Star Trek II: The Wrath of Khan (1982)

Directed by Nicholas Meyer
Written by Jack B. Sowards

After what was the disappointment of Star Trek: The Motion Picture, how in the world could I possibly be excited about the prospect of its sequel, The Wrath of Khan? I am sure many fans were wondering the exact same thing back in 1982 when the film was released, but just like them, it’s because of the brand, because of the characters. While I’ve not seen the (Original) Star Trek be a smashing success as of yet, the reputation of this film and the brand in general, along with a couple promising moments in the first film, give me room for excitement that there could be a great Star Trek film on the horizon. The Wrath of Khan is precisely that film for basically doing every single thing different, and much better than the original film, which was a veritable bore and slogged its way through 130 minutes without anything but cardboard characters and the absence of a prominent villain.

The Wrath of Khan once again features Admiral Kirk (William Shatner) commandeering the Enterprise, now manned by a freshman crew being put through their paces under young rookie captain Saavik (Kirstie Alley) in order to race across the galaxy to save the Genesis project, a powerful new technology, from falling into the wrong hands. All the usual suspects are on hand (DeForest Kelley, George Takei, Leonard Nimoy, James Doohan, Nichelle Nichols, Walter Koenig) to aide in putting a stop to Khan’s (Ricardo Montalban) revenge mission against Kirk, whom he accuses of marooning him and his crew on a desolate planet, left to die.

The best place to start with this film has to be Khan himself, since the film is named after him of course. Our concept of Kirk, as a brash but well-intentioned, good-hearted captain, is shattered by the allegations laid upon him by Khan, a frenzied madman who has had to live out 15 years on a nothing planet. I think Ricardo Montalban is both perfect and horrible casting. He’s perfect in that he is endlessly believable as a madman. He’s horrible because, well, his performance is a rather rotten over-the-top trainwreck. In some ways, however, I learned to love him for this. One of the features that is beginning to charm me about Star Trek is its silliness, and Montalban fits right into that mold with his turn as Khan. I like that Star Trek doesn’t take itself too seriously to this point. it’s definitely something which differentiates itself from a lot of the science fiction of the time.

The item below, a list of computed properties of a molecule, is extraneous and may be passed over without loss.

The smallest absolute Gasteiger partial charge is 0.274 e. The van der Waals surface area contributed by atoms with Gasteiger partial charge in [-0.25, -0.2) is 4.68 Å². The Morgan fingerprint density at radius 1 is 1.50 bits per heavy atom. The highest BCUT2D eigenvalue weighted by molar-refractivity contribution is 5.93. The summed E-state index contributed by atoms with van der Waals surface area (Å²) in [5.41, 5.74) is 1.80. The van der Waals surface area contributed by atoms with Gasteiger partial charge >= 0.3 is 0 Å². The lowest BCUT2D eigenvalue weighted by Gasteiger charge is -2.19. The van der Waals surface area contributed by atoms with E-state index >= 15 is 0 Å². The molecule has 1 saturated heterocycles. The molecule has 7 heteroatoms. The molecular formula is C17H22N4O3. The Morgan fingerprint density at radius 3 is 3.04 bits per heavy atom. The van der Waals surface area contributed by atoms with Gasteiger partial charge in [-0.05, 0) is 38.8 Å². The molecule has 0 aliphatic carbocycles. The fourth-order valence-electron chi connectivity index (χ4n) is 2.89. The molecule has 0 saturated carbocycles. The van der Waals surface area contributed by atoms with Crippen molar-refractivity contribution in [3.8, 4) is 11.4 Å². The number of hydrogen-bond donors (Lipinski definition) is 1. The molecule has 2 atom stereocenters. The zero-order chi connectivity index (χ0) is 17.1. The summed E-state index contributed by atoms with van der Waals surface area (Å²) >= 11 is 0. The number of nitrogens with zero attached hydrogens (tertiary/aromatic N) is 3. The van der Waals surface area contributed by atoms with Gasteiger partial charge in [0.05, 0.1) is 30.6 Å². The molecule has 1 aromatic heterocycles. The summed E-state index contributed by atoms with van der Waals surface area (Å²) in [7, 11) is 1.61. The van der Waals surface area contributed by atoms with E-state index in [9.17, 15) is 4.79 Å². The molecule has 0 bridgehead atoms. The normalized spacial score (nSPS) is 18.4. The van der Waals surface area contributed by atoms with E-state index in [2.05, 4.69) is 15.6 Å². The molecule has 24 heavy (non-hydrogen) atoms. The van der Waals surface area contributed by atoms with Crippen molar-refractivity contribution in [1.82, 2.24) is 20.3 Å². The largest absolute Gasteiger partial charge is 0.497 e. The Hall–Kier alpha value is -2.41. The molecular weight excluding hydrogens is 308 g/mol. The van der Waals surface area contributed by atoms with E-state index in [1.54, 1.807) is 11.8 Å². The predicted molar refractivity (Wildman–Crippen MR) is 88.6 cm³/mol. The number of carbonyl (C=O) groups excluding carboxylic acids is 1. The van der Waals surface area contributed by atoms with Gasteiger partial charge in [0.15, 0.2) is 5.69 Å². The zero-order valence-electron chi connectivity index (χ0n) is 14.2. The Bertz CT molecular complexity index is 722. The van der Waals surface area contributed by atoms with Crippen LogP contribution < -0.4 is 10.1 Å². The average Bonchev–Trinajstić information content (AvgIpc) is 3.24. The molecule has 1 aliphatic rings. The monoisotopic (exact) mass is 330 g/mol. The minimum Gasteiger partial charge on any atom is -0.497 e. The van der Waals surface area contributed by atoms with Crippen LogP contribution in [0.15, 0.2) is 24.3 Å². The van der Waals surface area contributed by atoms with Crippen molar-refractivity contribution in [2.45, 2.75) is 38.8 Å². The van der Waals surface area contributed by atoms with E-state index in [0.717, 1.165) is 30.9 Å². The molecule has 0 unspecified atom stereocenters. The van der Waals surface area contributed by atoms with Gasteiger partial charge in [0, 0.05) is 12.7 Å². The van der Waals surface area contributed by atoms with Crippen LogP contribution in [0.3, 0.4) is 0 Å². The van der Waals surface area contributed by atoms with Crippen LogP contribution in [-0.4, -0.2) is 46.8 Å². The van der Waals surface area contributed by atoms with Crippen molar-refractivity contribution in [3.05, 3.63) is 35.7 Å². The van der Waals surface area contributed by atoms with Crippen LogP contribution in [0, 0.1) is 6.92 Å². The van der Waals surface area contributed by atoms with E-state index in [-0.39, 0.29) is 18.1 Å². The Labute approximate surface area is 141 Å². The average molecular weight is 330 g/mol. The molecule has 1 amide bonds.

And speaking of the film’s science fiction style, I love how wholesome it is compared to something like Star Wars. Okay, so it’s not that Star Wars isn’t wholesome, that’s probably the wrong word, but I love how Star Trek is positioned as this group of people who are going forth to explore the galaxy for science, to explore and improve relations and communities, including their own. Timing has a lot to do with this, as in Star Trek, we’re still exploring the galaxy, learning new things, experiencing new things. With Star Wars, the worlds already seem established, so while we as the audience might be experiencing something for the first time, it’s just some place, some thing to the characters. I am buying into the love for Star Trek for the simple reason that it’s the thinking man’s space adventure. We get to learn new things, see new things! It’s more than just an action movie set in space! Not that there’s anything wrong with that, I love Star Wars too. I think I just find that very refreshing about this series, and I hope it continues down that path (as I expect it will).